include $(PREBUILT_STATIC_LIBRARY)

include $(CLEAR_VARS)

This is probably the first thing I tried, and it gave me errors about missing symbols… WHAT?! I freak out and use nm command, and it shows that the library doesn’t have any symbols… “GREAT! THE BUILD SYSTEM IS BROKEN”, I cried in rage. As I hopelessly spend hours trying to figure the source of the problem, I keep telling myself: “It’s working on iOS, why not android? Because the build toolchain is broken”. If something like that was broken, someone ought’ve noticed… /facepalm.

After posting on stackOverflow, a guy told me how the nm command doesn’t work on these libraries, and I should use the binaries provided by the ndk to check, which I did. The symbols were all there…. WHAT?!

I kind of lost hope there… So, I took all the source files and included them into the project directly. No more static library linkage… Oh wait, but there is more.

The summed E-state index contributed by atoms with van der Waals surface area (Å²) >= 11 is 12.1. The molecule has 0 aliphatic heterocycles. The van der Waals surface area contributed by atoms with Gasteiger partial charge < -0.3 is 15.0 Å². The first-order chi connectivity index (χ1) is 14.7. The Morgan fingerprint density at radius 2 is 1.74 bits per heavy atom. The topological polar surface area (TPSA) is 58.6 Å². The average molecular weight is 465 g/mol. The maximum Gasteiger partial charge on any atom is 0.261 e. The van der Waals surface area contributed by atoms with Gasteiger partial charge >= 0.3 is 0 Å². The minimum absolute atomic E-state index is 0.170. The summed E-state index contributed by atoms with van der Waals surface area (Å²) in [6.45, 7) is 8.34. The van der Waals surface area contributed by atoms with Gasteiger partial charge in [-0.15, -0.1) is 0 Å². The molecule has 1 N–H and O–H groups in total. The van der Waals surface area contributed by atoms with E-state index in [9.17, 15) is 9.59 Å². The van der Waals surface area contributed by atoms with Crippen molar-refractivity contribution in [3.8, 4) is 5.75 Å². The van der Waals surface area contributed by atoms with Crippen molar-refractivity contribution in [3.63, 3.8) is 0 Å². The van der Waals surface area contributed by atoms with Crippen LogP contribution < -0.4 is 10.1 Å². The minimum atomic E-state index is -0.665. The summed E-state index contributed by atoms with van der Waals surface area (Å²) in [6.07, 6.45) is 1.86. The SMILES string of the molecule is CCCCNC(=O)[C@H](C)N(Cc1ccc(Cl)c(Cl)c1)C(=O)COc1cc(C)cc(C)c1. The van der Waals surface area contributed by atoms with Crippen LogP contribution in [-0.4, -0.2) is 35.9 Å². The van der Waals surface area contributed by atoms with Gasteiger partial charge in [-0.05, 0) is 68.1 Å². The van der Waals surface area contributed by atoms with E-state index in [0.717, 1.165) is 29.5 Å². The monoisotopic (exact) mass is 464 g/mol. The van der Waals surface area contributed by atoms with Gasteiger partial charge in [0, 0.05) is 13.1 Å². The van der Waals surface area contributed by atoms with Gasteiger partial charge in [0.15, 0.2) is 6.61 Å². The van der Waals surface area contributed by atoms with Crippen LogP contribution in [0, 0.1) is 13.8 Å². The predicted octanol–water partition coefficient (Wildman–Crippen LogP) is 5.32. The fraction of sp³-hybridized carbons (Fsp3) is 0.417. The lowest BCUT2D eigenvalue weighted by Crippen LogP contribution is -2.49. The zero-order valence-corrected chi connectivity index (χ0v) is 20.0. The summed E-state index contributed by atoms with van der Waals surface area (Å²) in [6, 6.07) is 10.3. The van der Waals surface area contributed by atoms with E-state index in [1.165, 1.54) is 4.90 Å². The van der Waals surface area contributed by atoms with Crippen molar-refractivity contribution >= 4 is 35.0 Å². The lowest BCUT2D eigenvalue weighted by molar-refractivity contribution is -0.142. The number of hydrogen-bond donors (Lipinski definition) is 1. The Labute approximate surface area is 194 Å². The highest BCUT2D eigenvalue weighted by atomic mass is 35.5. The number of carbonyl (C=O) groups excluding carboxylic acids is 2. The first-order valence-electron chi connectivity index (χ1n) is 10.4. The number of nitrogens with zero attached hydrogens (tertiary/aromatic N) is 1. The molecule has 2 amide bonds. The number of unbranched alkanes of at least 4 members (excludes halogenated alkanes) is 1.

As I added the source files, the iOS no longer compiled, and complained about missing symbols!! As I looked closely, I laughed hysterically at my silly, silly mistake…

So, in the code, which I only built for iOS up until now, it was using an old version of the library, and when I added the most recent source files, it threw errors, since in the up-to-date source I had done major function name changes…

While biting my lips, I updated the code to the newer APIs, and decided to build the libraries again. Voilla, it worked like a charm.

tl;dr: iOS was linked against an old library, android was linked against a new library, code was referencing older library API, Android failed to build, I laughed hysterically at one point.

Conclusion

Again… Think clearly, identify the root problem properly, don’t making any friggin assumptions.